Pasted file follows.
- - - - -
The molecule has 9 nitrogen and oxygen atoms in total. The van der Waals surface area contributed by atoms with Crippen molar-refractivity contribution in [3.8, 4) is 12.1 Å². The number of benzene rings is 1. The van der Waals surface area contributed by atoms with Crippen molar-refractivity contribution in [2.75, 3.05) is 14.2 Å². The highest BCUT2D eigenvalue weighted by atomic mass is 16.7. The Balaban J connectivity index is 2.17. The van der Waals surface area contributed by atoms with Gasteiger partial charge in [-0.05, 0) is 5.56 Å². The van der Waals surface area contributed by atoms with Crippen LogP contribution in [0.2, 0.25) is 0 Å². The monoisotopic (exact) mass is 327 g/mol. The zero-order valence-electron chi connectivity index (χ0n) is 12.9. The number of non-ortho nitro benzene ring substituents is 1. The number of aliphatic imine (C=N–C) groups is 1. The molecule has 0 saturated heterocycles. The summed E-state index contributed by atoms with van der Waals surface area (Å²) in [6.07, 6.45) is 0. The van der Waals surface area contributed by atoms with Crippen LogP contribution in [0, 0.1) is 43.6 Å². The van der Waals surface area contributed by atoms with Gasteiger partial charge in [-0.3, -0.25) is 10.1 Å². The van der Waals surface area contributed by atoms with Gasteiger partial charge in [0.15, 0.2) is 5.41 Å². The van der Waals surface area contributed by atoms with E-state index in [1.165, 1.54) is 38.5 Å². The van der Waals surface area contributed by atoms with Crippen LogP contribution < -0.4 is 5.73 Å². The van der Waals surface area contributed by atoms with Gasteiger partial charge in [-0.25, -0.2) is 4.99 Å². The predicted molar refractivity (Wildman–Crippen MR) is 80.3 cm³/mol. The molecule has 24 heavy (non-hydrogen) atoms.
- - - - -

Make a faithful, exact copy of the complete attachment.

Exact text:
The molecule has 9 nitrogen and oxygen atoms in total. The van der Waals surface area contributed by atoms with Crippen molar-refractivity contribution in [3.8, 4) is 12.1 Å². The number of benzene rings is 1. The van der Waals surface area contributed by atoms with Crippen molar-refractivity contribution in [2.75, 3.05) is 14.2 Å². The highest BCUT2D eigenvalue weighted by atomic mass is 16.7. The Balaban J connectivity index is 2.17. The van der Waals surface area contributed by atoms with Gasteiger partial charge in [-0.05, 0) is 5.56 Å². The van der Waals surface area contributed by atoms with Crippen LogP contribution in [0.2, 0.25) is 0 Å². The monoisotopic (exact) mass is 327 g/mol. The zero-order valence-electron chi connectivity index (χ0n) is 12.9. The number of non-ortho nitro benzene ring substituents is 1. The number of aliphatic imine (C=N–C) groups is 1. The molecule has 0 saturated heterocycles. The summed E-state index contributed by atoms with van der Waals surface area (Å²) in [6.07, 6.45) is 0. The van der Waals surface area contributed by atoms with Crippen LogP contribution in [0, 0.1) is 43.6 Å². The van der Waals surface area contributed by atoms with Gasteiger partial charge in [-0.3, -0.25) is 10.1 Å². The van der Waals surface area contributed by atoms with Gasteiger partial charge in [0.15, 0.2) is 5.41 Å². The van der Waals surface area contributed by atoms with E-state index in [1.165, 1.54) is 38.5 Å². The van der Waals surface area contributed by atoms with Crippen LogP contribution < -0.4 is 5.73 Å². The van der Waals surface area contributed by atoms with Gasteiger partial charge in [-0.25, -0.2) is 4.99 Å². The predicted molar refractivity (Wildman–Crippen MR) is 80.3 cm³/mol. The molecule has 24 heavy (non-hydrogen) atoms.